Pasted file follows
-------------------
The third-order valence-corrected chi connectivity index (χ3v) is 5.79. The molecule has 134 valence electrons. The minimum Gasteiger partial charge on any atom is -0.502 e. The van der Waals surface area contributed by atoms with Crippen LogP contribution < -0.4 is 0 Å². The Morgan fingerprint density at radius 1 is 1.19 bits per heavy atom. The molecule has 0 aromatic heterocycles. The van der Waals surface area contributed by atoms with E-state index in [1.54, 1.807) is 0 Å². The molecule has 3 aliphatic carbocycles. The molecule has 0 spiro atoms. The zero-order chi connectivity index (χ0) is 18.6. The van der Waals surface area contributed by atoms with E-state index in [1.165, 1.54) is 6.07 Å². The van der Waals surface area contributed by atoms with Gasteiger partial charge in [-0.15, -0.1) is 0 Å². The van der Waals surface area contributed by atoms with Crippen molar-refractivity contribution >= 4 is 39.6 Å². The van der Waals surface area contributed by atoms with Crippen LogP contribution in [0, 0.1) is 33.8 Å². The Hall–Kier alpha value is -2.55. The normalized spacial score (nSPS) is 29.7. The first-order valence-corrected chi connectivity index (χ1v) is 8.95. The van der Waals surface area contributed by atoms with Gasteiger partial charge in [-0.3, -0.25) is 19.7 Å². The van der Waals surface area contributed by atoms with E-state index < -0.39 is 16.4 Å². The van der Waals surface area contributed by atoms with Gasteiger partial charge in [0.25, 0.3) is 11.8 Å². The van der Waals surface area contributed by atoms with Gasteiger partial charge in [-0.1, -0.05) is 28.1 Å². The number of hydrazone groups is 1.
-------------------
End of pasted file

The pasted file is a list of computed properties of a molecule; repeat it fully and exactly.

The third-order valence-corrected chi connectivity index (χ3v) is 5.79. The molecule has 134 valence electrons. The minimum Gasteiger partial charge on any atom is -0.502 e. The van der Waals surface area contributed by atoms with Crippen LogP contribution < -0.4 is 0 Å². The Morgan fingerprint density at radius 1 is 1.19 bits per heavy atom. The molecule has 0 aromatic heterocycles. The van der Waals surface area contributed by atoms with E-state index in [1.54, 1.807) is 0 Å². The molecule has 3 aliphatic carbocycles. The molecule has 0 spiro atoms. The zero-order chi connectivity index (χ0) is 18.6. The van der Waals surface area contributed by atoms with E-state index in [1.165, 1.54) is 6.07 Å². The van der Waals surface area contributed by atoms with Gasteiger partial charge in [-0.15, -0.1) is 0 Å². The van der Waals surface area contributed by atoms with Crippen molar-refractivity contribution >= 4 is 39.6 Å². The van der Waals surface area contributed by atoms with Crippen LogP contribution in [0, 0.1) is 33.8 Å². The Hall–Kier alpha value is -2.55. The normalized spacial score (nSPS) is 29.7. The first-order valence-corrected chi connectivity index (χ1v) is 8.95. The van der Waals surface area contributed by atoms with Gasteiger partial charge in [-0.3, -0.25) is 19.7 Å². The van der Waals surface area contributed by atoms with E-state index < -0.39 is 16.4 Å². The van der Waals surface area contributed by atoms with Gasteiger partial charge in [0.25, 0.3) is 11.8 Å². The van der Waals surface area contributed by atoms with Gasteiger partial charge in [-0.1, -0.05) is 28.1 Å². The number of hydrazone groups is 1.